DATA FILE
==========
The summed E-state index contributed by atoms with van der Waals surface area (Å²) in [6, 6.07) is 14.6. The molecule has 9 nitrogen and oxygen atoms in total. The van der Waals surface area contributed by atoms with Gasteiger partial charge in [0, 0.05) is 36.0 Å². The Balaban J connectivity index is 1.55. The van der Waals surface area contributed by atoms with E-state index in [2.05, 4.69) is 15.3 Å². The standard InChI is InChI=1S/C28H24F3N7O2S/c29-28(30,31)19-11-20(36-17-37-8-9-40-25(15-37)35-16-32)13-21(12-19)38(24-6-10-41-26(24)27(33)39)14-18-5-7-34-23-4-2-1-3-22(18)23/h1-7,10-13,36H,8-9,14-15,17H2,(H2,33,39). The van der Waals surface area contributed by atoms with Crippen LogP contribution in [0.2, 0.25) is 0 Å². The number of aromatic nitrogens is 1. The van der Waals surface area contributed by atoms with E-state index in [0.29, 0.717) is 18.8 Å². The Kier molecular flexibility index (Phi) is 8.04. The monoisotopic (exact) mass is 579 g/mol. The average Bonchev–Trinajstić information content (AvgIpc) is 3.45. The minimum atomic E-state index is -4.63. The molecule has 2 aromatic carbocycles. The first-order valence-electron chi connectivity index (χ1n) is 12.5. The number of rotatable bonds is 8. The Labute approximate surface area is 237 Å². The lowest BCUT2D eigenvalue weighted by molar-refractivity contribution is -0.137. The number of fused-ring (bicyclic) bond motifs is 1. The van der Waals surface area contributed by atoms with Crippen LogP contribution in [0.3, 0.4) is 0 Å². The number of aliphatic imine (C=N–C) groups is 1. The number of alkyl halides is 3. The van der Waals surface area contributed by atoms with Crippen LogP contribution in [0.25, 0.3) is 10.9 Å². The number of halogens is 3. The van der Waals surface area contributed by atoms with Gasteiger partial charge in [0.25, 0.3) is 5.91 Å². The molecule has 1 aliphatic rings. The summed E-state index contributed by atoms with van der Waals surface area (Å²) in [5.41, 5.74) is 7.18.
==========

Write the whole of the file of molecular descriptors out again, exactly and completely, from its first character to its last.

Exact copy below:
The summed E-state index contributed by atoms with van der Waals surface area (Å²) in [6, 6.07) is 14.6. The molecule has 9 nitrogen and oxygen atoms in total. The van der Waals surface area contributed by atoms with Gasteiger partial charge in [0, 0.05) is 36.0 Å². The Balaban J connectivity index is 1.55. The van der Waals surface area contributed by atoms with E-state index in [2.05, 4.69) is 15.3 Å². The standard InChI is InChI=1S/C28H24F3N7O2S/c29-28(30,31)19-11-20(36-17-37-8-9-40-25(15-37)35-16-32)13-21(12-19)38(24-6-10-41-26(24)27(33)39)14-18-5-7-34-23-4-2-1-3-22(18)23/h1-7,10-13,36H,8-9,14-15,17H2,(H2,33,39). The van der Waals surface area contributed by atoms with Crippen LogP contribution in [0.2, 0.25) is 0 Å². The number of aromatic nitrogens is 1. The van der Waals surface area contributed by atoms with E-state index in [0.29, 0.717) is 18.8 Å². The Kier molecular flexibility index (Phi) is 8.04. The monoisotopic (exact) mass is 579 g/mol. The average Bonchev–Trinajstić information content (AvgIpc) is 3.45. The minimum atomic E-state index is -4.63. The molecule has 2 aromatic carbocycles. The first-order valence-electron chi connectivity index (χ1n) is 12.5. The number of rotatable bonds is 8. The Labute approximate surface area is 237 Å². The lowest BCUT2D eigenvalue weighted by molar-refractivity contribution is -0.137. The number of fused-ring (bicyclic) bond motifs is 1. The van der Waals surface area contributed by atoms with Crippen LogP contribution in [0.3, 0.4) is 0 Å². The number of aliphatic imine (C=N–C) groups is 1. The number of alkyl halides is 3. The van der Waals surface area contributed by atoms with Crippen LogP contribution in [0.25, 0.3) is 10.9 Å². The number of halogens is 3. The van der Waals surface area contributed by atoms with Gasteiger partial charge in [0.25, 0.3) is 5.91 Å². The molecule has 1 aliphatic rings. The summed E-state index contributed by atoms with van der Waals surface area (Å²) in [5.41, 5.74) is 7.18.